• 4. Instrument ID. The Instrument ID can be constrained to a specific Instrument (e.g. USDJPY), or to a set of Instruments specified using a Regular Expression. E.g., INSTRUMENTID=˜/USD/ will evaluate to TRUE for Orders associated with USDJPY, GBPUSD, and USDJPY17SEP, but FALSE for EURCHF or AUDCAD.
  • 5. Order ID. The Order ID can be constrained to a specific Order ID or a range of Order Ids. E.g. 1440000000<=Order ID<=1445000000 will evaluate to TRUE for Order with ID 1440010000, but FALSE for ID 1540000000.
  • 6. Time. A predicate may be defined to compare the current time of day to the Time Attribute associated with the Order, using =, <, >, <=, >=operators. E.g. 06:00<=TIME<=20:00 will evaluate to TRUE for Orders which become eligible for Filling between 6 AM and 8 PM (Local Desk Time), and will be FALSE between 8 PM and 6 AM.
  • 7. Quantity. The Quantity may be constrained to a specific range, governed by MIN and MAX values. E.g., 2,000,000<=QUANTITY <=5,000,000 will evaluate to TRUE for Orders specified for this amount of base currency, and FALSE for Orders for less than 2,000,000 or greater than 5,000,000.
  • 8. Value Date (Tenor). The Value Date may be constrained to a specific range governed by MIN and MAX dates. E.g., 02APR05<=VALUEDATE <=01SEP05 will evaluate to TRUE for Orders for Spot or Forward instruments that settle between these dates, and FALSE for Orders for Spot or Forward Instruments that settle prior to Apr. 2nd, 2005 or after Sep. 1st, 2005.
  • 9. Limit Type. The Limit Type may be constrained to a specific value or set of values. E.g., LIMITTYPE={STOP, STOP-LIMIT} will evaluate to TRUE for Stop and Stop-Limit orders, and FALSE for Limit, Call, and Loop orders.
  • 10. Liquidity Provider. The Liquidity Provider may be constrained using a Regular Expression to a specific value or set of values. E.g., LIQUIDITYPROVIDER=˜/ˆ(D|C)/ will evaluate to TRUE when the Filling Rate is supplied by DB (Deutsche Bank), DRKW (Dresdner Kleinwort Wasserstein) or CITI (Citi Bank), and will be FALSE for UBS or BARCLAYS.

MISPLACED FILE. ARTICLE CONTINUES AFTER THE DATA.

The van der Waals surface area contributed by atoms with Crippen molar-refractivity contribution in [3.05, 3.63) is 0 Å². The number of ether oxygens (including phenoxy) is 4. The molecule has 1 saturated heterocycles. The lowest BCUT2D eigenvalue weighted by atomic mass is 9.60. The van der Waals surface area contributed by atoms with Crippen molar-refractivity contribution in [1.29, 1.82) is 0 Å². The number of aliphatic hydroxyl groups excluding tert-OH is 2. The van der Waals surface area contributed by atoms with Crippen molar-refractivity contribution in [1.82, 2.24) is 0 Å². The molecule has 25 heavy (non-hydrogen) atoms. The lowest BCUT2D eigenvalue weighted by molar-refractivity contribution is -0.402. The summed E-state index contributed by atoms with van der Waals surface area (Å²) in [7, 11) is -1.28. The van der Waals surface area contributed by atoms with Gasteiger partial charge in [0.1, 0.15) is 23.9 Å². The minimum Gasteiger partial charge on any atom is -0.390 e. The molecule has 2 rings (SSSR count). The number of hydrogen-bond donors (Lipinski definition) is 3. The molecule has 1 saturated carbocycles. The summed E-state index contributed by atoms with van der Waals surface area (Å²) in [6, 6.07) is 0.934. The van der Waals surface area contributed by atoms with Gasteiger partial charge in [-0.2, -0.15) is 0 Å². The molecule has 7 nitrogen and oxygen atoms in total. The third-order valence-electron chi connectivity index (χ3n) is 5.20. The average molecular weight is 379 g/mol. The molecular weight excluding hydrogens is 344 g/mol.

• 11. Triggered Orders. A predicate may be defined on the existence of Triggered Orders. E.g., HASTRIGGEREDORDERS will evaluate to TRUE for a Parent Order that has one or more dormant Child Orders, and False otherwise. Furthermore, Triggered Orders may be constrained on their Quantity or Limit Type. Note that a constraint on the Triggered Order applies to the AutoFill rule for the Parent Order. AutoFill rules for the Child Orders will be invoked only after a Child Order is activated, and itself becomes eligible for filling.
  • 12. Order Entry Type. The Order Entry Type may be constrained to a specific value or a set of values. E.g., ORDERENTRY={DIRECT} will evaluate to TRUE when the Order was entered by a Desk Trader, and will evaluate to FALSE when the Order was entered by an external Customer over the Internet, or via a Batch importation from an external Order system.
  • 13. Allocation Table. The Allocation Table may be constrained using a Regular Expression to a specific Customer account or set of Customer accounts found within the Allocation Table. E.g., ALLOCATIONTABLE=˜/ˆ15776\d{4}$/ will evaluate to TRUE for an Order that has an Allocation Table, and which contains Customer Account 157761234. It will evaluate to FALSE for orders that do not have an Allocation Table, or which have an Allocation Table that does not match the regular expression for Customer Accounts.